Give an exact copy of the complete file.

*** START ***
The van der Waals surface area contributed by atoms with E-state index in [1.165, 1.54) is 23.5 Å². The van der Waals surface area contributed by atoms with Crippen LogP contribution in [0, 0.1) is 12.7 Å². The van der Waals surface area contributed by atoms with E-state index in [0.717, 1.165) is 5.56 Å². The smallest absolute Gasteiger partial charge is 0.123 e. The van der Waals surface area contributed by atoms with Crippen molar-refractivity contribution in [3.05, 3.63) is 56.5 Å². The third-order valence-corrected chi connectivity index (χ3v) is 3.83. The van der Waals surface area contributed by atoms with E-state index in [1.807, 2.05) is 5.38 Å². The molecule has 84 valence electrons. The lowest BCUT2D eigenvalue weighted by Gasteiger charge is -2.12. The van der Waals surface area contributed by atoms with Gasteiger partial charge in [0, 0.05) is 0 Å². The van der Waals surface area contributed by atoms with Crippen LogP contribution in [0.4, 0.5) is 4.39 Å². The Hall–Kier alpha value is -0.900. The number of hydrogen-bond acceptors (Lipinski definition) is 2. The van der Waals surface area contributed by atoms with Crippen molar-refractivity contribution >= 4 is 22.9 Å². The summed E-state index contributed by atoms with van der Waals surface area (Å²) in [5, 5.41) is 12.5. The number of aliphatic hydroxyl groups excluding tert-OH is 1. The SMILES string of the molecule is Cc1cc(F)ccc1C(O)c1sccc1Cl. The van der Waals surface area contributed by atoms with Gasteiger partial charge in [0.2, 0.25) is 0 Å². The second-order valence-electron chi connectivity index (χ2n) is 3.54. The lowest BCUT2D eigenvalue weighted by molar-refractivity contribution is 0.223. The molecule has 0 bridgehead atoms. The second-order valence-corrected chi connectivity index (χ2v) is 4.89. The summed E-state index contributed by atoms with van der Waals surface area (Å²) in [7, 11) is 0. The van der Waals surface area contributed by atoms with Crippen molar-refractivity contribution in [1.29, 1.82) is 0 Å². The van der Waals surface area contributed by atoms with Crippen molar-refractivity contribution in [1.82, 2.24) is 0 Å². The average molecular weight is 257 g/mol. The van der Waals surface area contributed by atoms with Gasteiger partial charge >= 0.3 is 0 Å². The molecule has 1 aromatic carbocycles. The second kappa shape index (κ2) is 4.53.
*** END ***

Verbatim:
The van der Waals surface area contributed by atoms with E-state index in [1.165, 1.54) is 23.5 Å². The van der Waals surface area contributed by atoms with Crippen LogP contribution in [0, 0.1) is 12.7 Å². The van der Waals surface area contributed by atoms with E-state index in [0.717, 1.165) is 5.56 Å². The smallest absolute Gasteiger partial charge is 0.123 e. The van der Waals surface area contributed by atoms with Crippen molar-refractivity contribution in [3.05, 3.63) is 56.5 Å². The third-order valence-corrected chi connectivity index (χ3v) is 3.83. The van der Waals surface area contributed by atoms with E-state index in [1.807, 2.05) is 5.38 Å². The molecule has 84 valence electrons. The lowest BCUT2D eigenvalue weighted by Gasteiger charge is -2.12. The van der Waals surface area contributed by atoms with Gasteiger partial charge in [0, 0.05) is 0 Å². The van der Waals surface area contributed by atoms with Crippen LogP contribution in [0.4, 0.5) is 4.39 Å². The Hall–Kier alpha value is -0.900. The number of hydrogen-bond acceptors (Lipinski definition) is 2. The van der Waals surface area contributed by atoms with Crippen molar-refractivity contribution >= 4 is 22.9 Å². The summed E-state index contributed by atoms with van der Waals surface area (Å²) in [5, 5.41) is 12.5. The number of aliphatic hydroxyl groups excluding tert-OH is 1. The SMILES string of the molecule is Cc1cc(F)ccc1C(O)c1sccc1Cl. The van der Waals surface area contributed by atoms with Gasteiger partial charge in [0.2, 0.25) is 0 Å². The second-order valence-electron chi connectivity index (χ2n) is 3.54. The lowest BCUT2D eigenvalue weighted by molar-refractivity contribution is 0.223. The molecule has 0 bridgehead atoms. The second-order valence-corrected chi connectivity index (χ2v) is 4.89. The summed E-state index contributed by atoms with van der Waals surface area (Å²) in [7, 11) is 0. The van der Waals surface area contributed by atoms with Crippen molar-refractivity contribution in [1.29, 1.82) is 0 Å². The van der Waals surface area contributed by atoms with Crippen molar-refractivity contribution in [1.82, 2.24) is 0 Å². The average molecular weight is 257 g/mol. The van der Waals surface area contributed by atoms with Gasteiger partial charge >= 0.3 is 0 Å². The molecule has 1 aromatic carbocycles. The second kappa shape index (κ2) is 4.53.